Screen shot.jpg

                            I understand your vendor insists on bleeds all around. You could probably do that as long as you don't have any content in the inside bleed areas. I assume my vendor, CreateSpace, prints on paper larger than the 8.5 x 11 finished size and also prints pages separately, then trims to size. Your vendor will probably do the same. In summary, It's probably best with InDesign to not attempt to create an inside bleed and not have any content that might spill onto an adjoining page with the assumption it will be trimmed off.

                             

                            I also think it's best to NOT try to have individual, non-facing pages in the document. I don't believe InDesign can do that while maintaining odd and even page number orientation; and besides it's better for the designer to view page spreads to get an idea of what the document will look like. In the future, Adobe will likely make it possible to have inside bleeds while maintaining the two-page spread look and not have content spill onto adjoining pages. But that does not appear to be the case at the moment.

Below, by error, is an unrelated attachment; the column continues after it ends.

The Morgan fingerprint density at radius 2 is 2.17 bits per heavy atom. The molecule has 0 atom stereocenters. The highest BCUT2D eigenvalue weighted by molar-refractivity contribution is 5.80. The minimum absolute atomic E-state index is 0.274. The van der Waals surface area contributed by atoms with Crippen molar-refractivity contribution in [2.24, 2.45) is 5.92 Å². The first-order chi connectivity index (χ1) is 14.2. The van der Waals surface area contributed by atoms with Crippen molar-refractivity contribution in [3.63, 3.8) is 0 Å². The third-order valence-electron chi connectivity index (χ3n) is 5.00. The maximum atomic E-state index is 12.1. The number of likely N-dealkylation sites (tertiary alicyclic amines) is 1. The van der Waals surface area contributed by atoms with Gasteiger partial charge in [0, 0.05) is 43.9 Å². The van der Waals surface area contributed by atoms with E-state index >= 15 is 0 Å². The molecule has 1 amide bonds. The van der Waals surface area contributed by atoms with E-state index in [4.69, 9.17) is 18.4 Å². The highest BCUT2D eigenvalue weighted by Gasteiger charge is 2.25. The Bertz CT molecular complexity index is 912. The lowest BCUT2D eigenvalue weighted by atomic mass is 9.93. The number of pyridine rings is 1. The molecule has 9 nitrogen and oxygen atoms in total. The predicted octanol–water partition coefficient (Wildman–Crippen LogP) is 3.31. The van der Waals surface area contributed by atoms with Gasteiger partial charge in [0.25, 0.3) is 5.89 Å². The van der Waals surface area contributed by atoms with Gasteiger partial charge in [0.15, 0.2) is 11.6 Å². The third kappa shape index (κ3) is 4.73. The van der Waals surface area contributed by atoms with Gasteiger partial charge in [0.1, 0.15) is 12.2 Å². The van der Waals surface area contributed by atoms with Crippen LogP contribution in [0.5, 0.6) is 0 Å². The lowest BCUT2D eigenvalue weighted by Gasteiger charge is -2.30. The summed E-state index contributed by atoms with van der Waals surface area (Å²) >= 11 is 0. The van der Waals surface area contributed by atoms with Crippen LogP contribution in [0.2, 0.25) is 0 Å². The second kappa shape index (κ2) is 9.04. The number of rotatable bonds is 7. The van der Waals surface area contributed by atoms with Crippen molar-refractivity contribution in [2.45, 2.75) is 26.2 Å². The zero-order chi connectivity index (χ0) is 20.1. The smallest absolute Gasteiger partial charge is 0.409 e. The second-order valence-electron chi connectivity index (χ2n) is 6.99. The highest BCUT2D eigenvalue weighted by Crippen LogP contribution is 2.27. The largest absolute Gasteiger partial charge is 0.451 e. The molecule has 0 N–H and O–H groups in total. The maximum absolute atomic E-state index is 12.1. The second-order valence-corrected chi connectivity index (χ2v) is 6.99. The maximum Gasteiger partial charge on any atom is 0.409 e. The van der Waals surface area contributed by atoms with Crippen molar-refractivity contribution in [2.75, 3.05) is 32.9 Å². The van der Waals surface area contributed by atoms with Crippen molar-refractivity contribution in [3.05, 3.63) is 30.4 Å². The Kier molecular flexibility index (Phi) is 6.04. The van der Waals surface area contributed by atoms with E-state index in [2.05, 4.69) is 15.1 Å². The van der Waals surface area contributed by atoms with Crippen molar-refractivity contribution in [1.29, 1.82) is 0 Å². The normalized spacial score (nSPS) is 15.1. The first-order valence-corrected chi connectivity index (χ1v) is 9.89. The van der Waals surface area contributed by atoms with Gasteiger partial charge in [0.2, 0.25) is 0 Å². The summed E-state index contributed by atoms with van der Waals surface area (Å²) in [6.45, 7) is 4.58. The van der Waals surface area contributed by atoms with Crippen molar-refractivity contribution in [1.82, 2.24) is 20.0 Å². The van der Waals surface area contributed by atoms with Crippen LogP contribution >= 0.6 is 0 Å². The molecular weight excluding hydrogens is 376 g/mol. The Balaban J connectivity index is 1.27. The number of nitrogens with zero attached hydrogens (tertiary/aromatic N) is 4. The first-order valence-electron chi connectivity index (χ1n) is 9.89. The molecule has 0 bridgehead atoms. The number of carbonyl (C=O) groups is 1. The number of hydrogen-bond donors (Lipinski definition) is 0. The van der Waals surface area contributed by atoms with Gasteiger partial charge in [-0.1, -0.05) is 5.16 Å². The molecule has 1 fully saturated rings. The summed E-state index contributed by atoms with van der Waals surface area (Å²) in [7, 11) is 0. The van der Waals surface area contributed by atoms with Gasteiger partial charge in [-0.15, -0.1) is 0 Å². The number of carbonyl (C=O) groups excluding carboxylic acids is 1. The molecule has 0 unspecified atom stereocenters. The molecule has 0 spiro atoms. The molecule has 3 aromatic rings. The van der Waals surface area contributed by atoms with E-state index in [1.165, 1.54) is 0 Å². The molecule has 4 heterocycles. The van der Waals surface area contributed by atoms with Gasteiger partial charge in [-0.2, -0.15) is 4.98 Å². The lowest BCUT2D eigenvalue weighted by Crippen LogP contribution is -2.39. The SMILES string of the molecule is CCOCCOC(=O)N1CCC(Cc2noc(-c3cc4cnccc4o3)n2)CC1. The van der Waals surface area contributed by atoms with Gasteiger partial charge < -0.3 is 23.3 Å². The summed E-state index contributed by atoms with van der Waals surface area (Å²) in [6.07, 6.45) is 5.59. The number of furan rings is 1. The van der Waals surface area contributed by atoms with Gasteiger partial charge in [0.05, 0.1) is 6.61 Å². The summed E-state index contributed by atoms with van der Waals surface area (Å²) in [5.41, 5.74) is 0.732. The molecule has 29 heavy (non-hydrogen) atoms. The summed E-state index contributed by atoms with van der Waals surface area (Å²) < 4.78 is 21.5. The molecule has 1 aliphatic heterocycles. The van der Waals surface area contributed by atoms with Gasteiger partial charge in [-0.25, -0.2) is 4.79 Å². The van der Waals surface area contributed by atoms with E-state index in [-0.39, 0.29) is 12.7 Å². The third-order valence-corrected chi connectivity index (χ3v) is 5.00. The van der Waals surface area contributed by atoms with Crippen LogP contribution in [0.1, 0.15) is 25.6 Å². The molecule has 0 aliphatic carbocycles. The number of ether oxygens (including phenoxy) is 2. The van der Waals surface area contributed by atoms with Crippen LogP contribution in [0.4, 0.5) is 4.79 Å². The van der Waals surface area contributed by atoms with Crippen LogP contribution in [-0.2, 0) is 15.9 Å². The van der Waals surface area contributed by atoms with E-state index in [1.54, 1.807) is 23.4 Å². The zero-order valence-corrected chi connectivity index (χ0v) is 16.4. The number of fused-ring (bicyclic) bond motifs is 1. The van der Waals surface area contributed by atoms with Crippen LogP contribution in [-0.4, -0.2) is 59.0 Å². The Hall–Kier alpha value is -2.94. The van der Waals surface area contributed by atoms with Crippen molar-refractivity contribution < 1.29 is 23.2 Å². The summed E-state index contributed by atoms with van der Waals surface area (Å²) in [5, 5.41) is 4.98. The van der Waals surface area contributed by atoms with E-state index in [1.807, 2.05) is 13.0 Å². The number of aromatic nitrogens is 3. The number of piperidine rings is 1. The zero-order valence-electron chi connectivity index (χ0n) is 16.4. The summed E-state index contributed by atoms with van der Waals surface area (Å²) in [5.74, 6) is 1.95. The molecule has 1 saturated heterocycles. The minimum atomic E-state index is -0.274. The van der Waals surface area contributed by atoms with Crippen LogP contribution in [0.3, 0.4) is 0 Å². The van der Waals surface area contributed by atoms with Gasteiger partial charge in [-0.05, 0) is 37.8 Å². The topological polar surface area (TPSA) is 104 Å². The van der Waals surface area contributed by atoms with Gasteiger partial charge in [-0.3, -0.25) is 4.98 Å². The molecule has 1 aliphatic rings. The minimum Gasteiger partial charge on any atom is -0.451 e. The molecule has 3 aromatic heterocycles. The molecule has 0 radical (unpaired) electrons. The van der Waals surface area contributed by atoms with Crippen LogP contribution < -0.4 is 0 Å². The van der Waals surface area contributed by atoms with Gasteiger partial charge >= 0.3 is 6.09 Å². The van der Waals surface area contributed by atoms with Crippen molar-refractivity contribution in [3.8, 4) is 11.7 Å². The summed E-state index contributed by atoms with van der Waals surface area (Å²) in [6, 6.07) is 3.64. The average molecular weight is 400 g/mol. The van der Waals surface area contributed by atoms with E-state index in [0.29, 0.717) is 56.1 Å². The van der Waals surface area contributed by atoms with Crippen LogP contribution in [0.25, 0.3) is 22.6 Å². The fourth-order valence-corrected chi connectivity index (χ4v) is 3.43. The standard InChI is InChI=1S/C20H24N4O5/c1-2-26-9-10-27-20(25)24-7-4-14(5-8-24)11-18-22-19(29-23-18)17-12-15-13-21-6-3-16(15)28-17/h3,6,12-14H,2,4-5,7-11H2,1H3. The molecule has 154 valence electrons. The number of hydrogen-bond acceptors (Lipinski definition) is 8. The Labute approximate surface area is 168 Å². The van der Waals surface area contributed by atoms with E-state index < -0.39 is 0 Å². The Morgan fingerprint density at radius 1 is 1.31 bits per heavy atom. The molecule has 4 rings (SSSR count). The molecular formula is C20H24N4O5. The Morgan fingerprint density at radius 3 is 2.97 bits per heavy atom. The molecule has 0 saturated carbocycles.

A minor point: The blue block in Peter's Case #3 does not appear to go into the bleed areas on the top, bottom, and outer edges. The reader would almost certainly see a thin white border at one or more of those edges in the printed document. Neither the blue or orange blocks would spill onto the adjoining pages to any significant degree, though, and that's a good thing!

                             

                            Good luck!

                            • 12. Re: Display pages individually
                              Peter Spier ACP/MVPs

                              Wildflower123 wrote:

                              A minor point: The blue block in Peter's Case #3 does not appear to go into the bleed areas on the top, bottom, and outer edges. The reader would almost certainly see a thin white border at one or more of those edges in the printed document. Neither the blue or orange blocks would spill onto the adjoining pages to any significant degree, though, and that's a good thing!

                               

                              You caught me. I wasn't really worried about the outer edge bleeds in my examples, but of course that Cyan background should extend to the bleed guides all around for printing.